Facts: The Foreign Compensation Act 1950 established the Foreign Compensation Commission (a public body). The Commission decided that the claimant (a company) had failed to establish a claim for compensation for the loss of its Egyptian assets following the Suez crisis of 1956. The Act said that any "determination" of the Commission should "not be called in question in any court"
Held: It was held that the wording of the legislation does not preclude the court from determining whether or not the determination in question was lawful; in other words, despite the seemingly clear meaning of the statute, it was interpreted flexibly such that the judiciary could “carry out the intention of the legislature” (Lord Wilberforce)
⇒ Following 9/11 the British government issued a derogation (i.e. a derogation allows a State to derogate from certain rights contained in the European Convention on Human Rights) which gave the Government extended power to detain foreign nationals on terrorism charges without trial (so Britain was derogating from the ECHR Article 5 ‘Right to Liberty’)
⇒ There were two questions:
⇒ Baroness Hale said: “[T]here is absolutely no reason to think that the problem applies only to foreigners. Quite the reverse. There is every reason to think that there are British nationals living here who are international terrorists … Yet the Government does not think that it is necessary to lock them up”
⇒ Thus, the appellants won the case and the House of Lords issued a ‘declaration of incompatibility’ stating that the British government had legislated and acted contrary to Article 5 of the ECHR
Held: It was held that where legislation is ambiguous, obscure, or would lead to absurdity, the court may take into account a statement made by a Minister or other promoter of the Bill made in Parliament (Hansard) to aid the interpretation and construction of the statute providing such a statement is clear as to the intended effect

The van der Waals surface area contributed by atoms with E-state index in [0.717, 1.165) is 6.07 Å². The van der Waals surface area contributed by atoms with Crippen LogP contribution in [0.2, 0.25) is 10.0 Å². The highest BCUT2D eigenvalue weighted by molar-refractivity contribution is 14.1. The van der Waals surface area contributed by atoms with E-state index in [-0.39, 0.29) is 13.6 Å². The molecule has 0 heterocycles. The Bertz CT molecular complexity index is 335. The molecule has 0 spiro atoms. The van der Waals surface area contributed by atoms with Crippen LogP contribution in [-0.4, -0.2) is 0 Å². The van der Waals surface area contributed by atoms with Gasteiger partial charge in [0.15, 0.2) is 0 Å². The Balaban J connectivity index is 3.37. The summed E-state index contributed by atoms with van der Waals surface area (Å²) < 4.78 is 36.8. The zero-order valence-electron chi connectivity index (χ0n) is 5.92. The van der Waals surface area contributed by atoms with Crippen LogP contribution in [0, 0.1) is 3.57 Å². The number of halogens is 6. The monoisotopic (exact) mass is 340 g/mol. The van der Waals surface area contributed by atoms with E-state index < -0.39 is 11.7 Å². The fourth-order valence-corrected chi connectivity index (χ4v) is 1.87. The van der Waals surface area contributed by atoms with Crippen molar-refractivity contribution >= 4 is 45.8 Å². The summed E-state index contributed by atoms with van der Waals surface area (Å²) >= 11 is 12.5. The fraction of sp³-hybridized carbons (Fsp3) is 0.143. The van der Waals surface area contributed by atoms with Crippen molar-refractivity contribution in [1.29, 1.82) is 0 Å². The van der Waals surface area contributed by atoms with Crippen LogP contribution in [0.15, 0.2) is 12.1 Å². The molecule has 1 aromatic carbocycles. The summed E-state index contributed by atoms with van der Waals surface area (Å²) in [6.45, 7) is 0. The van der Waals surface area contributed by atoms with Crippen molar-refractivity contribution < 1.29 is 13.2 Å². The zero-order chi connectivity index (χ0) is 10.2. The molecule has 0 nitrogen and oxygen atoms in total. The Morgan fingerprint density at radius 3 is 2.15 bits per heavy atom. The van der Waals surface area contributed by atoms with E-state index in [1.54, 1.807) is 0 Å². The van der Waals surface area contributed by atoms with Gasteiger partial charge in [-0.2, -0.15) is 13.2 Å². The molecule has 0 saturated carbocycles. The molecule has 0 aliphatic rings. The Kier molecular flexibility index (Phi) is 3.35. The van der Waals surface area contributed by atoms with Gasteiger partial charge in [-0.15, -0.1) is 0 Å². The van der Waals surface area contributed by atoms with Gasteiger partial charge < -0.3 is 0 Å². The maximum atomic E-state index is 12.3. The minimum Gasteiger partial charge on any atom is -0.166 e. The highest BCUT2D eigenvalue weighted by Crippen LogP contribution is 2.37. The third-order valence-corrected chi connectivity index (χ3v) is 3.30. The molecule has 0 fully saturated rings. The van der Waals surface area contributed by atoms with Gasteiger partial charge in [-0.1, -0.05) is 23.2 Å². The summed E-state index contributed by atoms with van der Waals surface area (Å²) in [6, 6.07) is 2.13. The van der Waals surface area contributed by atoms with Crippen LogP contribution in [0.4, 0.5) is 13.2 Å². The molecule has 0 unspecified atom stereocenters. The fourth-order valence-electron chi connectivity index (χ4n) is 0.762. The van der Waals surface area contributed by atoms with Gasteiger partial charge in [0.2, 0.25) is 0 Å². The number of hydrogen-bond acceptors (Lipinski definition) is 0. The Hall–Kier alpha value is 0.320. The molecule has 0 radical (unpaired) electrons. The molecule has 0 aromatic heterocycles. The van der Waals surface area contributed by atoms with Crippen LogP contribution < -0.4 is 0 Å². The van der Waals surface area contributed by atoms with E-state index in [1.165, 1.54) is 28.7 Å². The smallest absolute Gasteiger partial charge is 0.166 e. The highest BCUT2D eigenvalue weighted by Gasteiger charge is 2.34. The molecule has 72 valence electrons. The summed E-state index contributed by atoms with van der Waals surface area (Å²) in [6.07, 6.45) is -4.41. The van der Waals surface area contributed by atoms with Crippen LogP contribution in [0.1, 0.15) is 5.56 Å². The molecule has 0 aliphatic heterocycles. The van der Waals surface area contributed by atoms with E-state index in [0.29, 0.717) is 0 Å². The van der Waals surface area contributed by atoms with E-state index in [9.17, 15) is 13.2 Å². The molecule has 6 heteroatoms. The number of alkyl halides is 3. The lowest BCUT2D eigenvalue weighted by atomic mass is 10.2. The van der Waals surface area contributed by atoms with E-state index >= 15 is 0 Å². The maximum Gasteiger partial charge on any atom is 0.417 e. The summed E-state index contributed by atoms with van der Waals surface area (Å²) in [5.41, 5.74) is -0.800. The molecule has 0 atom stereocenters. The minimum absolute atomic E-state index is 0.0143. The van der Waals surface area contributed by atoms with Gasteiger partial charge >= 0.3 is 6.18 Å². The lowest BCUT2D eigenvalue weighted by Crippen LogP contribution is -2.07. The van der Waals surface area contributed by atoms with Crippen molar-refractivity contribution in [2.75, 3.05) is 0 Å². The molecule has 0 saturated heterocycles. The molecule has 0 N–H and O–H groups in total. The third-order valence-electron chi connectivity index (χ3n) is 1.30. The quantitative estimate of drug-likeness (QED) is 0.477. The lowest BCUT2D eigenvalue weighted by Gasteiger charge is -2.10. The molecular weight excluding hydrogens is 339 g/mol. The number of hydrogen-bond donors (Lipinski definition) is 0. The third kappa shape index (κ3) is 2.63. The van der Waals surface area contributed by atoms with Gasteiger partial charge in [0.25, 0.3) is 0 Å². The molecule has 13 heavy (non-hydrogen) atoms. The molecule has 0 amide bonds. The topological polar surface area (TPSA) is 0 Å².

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Facts: The Northern Ireland Act 1998 provided for an election of the First Minister and Deputy First Minister by the Northern Ireland Assembly “within a period of six weeks beginning with its first meeting”. The Assembly met on 23 September 2001 and an unsuccessful was election held on 2 November 2001. The six weeks period then expired on 4 November 2001. A successful election was then held on 6 November 2001. The appellant argued that the election on 6 Novemeber 2001 was illegal: the assembly had no power to elect a FM and DFM after 4 November 2001.
Held: Lord Hutton said that “the Northern Ireland Assembly is a body created by a Westminster statute and it has no powers other than those given to it by statute.”
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